'Vehicle owners must not make it easy for thieves'

Youngsters with no criminal history sometimes take to crime to earn quick money, says additional commissioner of police (crime and railways) Ravindra Yadav
in a conversation with Vishnu Sukumaran.

Excerpts:

Does the rising cases of vehicle theft and the police’s inability to recover them indicate a well-organised nexus of vehicle thieves operating in the capital?

We do not believe any Delhi-based gang is strong enough to carry out massive thefts without being busted. What we have noticed over the years is that youngsters with no criminal history indulge in theft to earn quick money.

Our probe also suggests that most of the thefts were carried out by criminals from neighbouring states who visit Delhi with an intention to carry out multiple thefts in a day.
Several gangs busted in the recent past were being run from Haryana’s Mewat and UP’s Sambhal districts.

Is there any particular modus operandi used by vehicle thieves, and where do they take the stolen vehicles?

They are innovative and keep changing their method of operation to evade police dragnet. The latest noticed involved using online shopping websites to sell stolen vehicles.

It involves educated youngsters, who are acquainted with the latest technology and software available to cheat people. They prepare original-looking fake documents to make stolen vehicle look completely legal. On the other hand, the vehicles also sold to people who cannot afford new and expensive vehicles in far-off villages in Manipur, Jammu and Kashmir and Andhra Pradesh. Sometimes, the vehicles are disassembled and sold as scrap or are delivered to spare parts shops.

What measures are police taking to reduce thefts and catch the criminals?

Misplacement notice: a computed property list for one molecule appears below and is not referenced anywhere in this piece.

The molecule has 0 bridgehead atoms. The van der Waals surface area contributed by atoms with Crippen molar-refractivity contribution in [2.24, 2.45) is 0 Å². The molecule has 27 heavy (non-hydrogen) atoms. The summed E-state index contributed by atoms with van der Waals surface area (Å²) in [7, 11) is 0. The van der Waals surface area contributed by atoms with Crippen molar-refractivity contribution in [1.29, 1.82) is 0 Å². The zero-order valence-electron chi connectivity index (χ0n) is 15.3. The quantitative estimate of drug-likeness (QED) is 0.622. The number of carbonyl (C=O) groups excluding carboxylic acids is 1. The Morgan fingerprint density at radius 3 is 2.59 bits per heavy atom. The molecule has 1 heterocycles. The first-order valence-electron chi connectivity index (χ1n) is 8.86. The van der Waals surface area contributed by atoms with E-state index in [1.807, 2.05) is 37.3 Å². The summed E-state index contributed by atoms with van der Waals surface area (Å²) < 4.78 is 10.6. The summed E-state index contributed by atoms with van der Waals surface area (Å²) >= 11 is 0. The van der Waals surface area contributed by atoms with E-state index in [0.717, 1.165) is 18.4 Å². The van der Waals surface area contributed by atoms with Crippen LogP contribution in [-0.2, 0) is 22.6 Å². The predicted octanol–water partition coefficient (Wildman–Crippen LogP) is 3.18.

Well, staff in police stations keep an eye on active vehicle thieves in their areas, and beat patrolling has also been strengthened. We, however, believe that vehicle owners have to be more careful to prevent such cases.

Thefts cannot be prevented if vehicle owners make it easy for auto-lifters by not using basic security options available in the market. Vehicles stolen in the capital are often seized from other states, so we keep effective communication with our counterparts in most of the states. These measures are expected to speed up recovery of such vehicles.

The crime branch has been assigned the task of coordinating with police of north-eastern states. What have your investigations so far revealed?

We regularly send our teams to north-eastern states when we get information about active gangs. Our teams found that stolen vehicles were being sold in these states after re-registration using fake documents and obtaining NOC (no-objection certificate) by using loopholes in the system.

An NOC can be obtained if the regional transport office in Delhi does not respond to letters sent from these states. Even if the RTO (regional transport office) objects, the letters are sometimes destroyed by agents there. Crucial information about the vehicles was also being tampered with.

So, what we need is a computerised system to recognise this cheating.

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